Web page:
Grace Bomb


Grace Bombs

I’ve taught from the Bible in church settings for the past fifteen years and, in so doing, have continually encountered the mega-theme of God’s grace—His unmerited, unconditional love and favor toward people. This grace is unsettling, disruptive, and can suddenly transform your life when you least expect it. 

When God’s grace falls on you out of the clear blue sky, it’s unmistakable. Few things on earth have the same kind of disruptive effect. In a negative, tragic sense, man-made bombs have a similar unsettling impact, changing lives dramatically for the worse. But when God drops a Grace Bomb, He disrupts life to restore it; His bombs are not weapons of destruction, but weapons of construction. 

The juxtaposition of the words grace and bomb struck me as a redemptive contrast: taking a concept that has brought darkness and pain to our world, like bombs, and repurposing it for good. This is also a business that God is in: taking what is meant for evil and using it for good. Most notably, the cross on which Jesus died was a despised tool of war and national conquest, and God used it to bring about the greatest good the world has ever seen. 

As a Bible teacher, I long to see people live out deep, spiritual truths in practical, everyday ways. So I thought, If God grace bombs people, maybe we who have received His grace should grace bomb people too! I reckoned that in a world of photo bombs, bath bombs, truth bombs, and some people still hanging on to the phrase “You’re the bomb,” the time might be right to rally an army of Grace Bombers who would drop tangible tastes of God’s surprising love to brighten a neighbor’s day.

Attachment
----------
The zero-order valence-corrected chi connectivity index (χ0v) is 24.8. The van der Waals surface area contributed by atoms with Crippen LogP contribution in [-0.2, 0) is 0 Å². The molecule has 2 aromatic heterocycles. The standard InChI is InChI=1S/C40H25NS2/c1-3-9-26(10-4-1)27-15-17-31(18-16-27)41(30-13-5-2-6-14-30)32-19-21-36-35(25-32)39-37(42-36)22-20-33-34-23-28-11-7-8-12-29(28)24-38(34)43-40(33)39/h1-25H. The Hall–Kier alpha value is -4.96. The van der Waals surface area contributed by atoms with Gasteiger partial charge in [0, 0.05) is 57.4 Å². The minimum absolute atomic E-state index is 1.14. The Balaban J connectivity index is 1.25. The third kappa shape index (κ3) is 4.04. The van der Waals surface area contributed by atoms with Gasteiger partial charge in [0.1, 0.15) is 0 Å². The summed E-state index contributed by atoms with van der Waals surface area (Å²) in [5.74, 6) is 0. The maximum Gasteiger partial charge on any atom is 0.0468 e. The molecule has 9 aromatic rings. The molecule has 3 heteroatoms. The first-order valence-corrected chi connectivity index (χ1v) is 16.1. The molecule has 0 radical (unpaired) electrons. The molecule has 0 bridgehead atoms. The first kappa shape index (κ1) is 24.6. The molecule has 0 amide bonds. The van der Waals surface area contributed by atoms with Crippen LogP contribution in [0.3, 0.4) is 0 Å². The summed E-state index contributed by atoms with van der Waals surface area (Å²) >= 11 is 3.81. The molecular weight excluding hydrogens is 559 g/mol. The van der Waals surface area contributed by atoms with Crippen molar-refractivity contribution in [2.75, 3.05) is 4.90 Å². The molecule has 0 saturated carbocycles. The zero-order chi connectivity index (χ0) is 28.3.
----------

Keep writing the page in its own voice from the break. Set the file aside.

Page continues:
Through a collaborative brainstorming effort with the creative team at my church, we designed a simple Grace Bomb card that anyone could hand out and a website to explain further what it meant to be grace bombed. These became the training wheels of obedience to our calling to love our neighbors with no strings attached. 

When we talked to our congregation about Grace Bombing, we described it as a surprising gift that is intended to brighten a neighbor’s day. We loaded them up with Grace Bomb cards to accompany any gifts, kind words, or other investments in their neighbors that God would lead them to offer. By equipping them with these cards, we were providing them with a tangible reminder that their neighbors may need an infusion of hope. We were also giving them permission to break the ice and do something unexpectedly cool for their neighbors, without seeming like a complete weirdo. 

Then these regular church people got their bomb on. They didn’t require explicit instructions; all they needed was a tool and permission. That’s how the movement was born—a movement of loving our neighbors motivated by grace, not with random acts of kindness, but with intentional acts of love prompted by the Holy Spirit.